Saturday, March 11, 2006

 

"Due Process" Rights in Bizarroland

Compare and contrast:
Judge Issues Secret Ruling in Case of 2 at Mosque
By JULIA PRESTON
New York Times, March 11, 2006
A federal judge issued a highly unusual classified ruling yesterday, denying a motion for dismissal of a case against two leaders of an Albany mosque who are accused of laundering money in a federal terrorism sting operation.

Because the ruling was classified, the defense lawyers were barred from reading why the judge decided that way.

On the other hand, if you're a former minion of Deadeye Dick Cheney:
Judge Tries Compromise on Briefs Libby Is Seeking
By NEIL A. LEWIS
New York Times, March 11, 2006
WASHINGTON, March 10 β€” A federal judge ruled on Friday that I. Lewis Libby Jr. was entitled to review a limited amount of information from highly classified intelligence documents in order to defend himself against charges that he lied about his role in disclosing the identity of a C.I.A. operative.

Confronted with a legal issue that has the potential to sabotage the prosecution of Mr. Libby, the judge, Reggie B. Walton, sought a compromise to allow the case to go forward.
...
Theodore V. Wells Jr., his chief defense lawyer, argued that Mr. Libby needed the President's Daily Briefs to refresh his memory and to add substance to his argument that he was "so focused on urgent national security matters, it is hardly surprising that he would later confuse, forget or misremember" conversations with reporters about Ms. Wilson.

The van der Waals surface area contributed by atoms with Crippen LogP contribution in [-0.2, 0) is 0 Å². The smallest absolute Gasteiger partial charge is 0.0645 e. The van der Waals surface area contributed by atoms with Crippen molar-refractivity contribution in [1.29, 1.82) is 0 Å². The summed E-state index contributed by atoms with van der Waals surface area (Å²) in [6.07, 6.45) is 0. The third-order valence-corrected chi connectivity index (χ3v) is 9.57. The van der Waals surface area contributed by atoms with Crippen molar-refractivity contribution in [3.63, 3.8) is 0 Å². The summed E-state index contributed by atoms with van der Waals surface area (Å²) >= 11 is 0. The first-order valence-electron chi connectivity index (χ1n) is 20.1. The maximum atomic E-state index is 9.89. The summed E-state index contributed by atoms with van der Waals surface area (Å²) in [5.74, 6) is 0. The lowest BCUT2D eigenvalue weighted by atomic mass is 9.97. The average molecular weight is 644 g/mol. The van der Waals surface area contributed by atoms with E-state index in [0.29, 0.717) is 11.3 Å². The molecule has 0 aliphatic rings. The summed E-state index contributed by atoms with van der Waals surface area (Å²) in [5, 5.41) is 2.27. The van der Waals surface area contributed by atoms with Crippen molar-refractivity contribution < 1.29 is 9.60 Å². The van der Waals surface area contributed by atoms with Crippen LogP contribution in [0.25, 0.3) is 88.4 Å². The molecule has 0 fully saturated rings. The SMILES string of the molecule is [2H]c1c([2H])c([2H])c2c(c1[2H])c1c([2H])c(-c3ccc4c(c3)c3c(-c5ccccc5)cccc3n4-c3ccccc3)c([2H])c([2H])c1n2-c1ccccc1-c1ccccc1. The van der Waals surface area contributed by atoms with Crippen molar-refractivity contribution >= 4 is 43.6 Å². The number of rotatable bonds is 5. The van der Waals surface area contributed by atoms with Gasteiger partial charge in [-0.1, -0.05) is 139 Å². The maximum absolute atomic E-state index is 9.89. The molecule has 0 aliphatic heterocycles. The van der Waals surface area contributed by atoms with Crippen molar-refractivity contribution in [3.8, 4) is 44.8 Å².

To recap, Scooter Libby's defense team has the right to view documents only marginally releted to his alleged crime - but Yassin Aref's defense team cannot view critical evidence against their client's alleged crimes.

Friday, March 10, 2006

 

Live By Racial Profiling...

W and his Bush League minions have discovered they can't both fan people's fears of Muslims in general while simultaneously claiming that rich Muslims are trustworthy. So, they're going to Bush League playbook page 2 - the public concession that later turns out to be illusory:
Dubai firm pledges to transfer US ports
Thu Mar 9, 2006 9:47 PM ET
WASHINGTON (Reuters) - The state-owned Arab company Dubai Ports World pledged on Thursday to transfer operation of six U.S. port terminals to a U.S. entity, a move the White House said should settle a political firestorm surrounding the deal. But the U.S. Congress was skeptical.

Many lawmakers have demanded that the Dubai company be stopped from running the ports because of potential security risks, rebelling against President George W. Bush, whose administration approved the company's involvement in January.

"It does provide a way forward and resolve the matter ...," White House spokesman Scott McClellan said of the company's announcement.

The statement by Dubai Ports World's chief operating officer, Edward Bilkey, said that the company had decided to "transfer fully ... to a U.S. entity" the operation of North American ports terminals it had acquired from British-based
It currently sounds like Congress isn't going to fall for it this time:
"To simply say that the U.S. entity will be separate isn't enough. How will it be separate? How thick is the wall?" demanded New York Democratic Sen. Charles Schumer.

The company announcement is not clear enough, said Florida Republican Rep. Ileana Ros-Lehtinen, chairwoman of the Middle East subcommittee of the House International Relations panel.

"Is the ports deal dead? Will the U.S. entity be a mere shell company?" she asked. "Current congressional plans are to move forward with the appropriations language next week which kills the transaction. Just to make sure."

One House Republican leadership aide said on Thursday that because of the company's announcement, there could be a motion to strike the language reversing the deal in the House next week -- but noted that this would still require a vote.
(Reuters)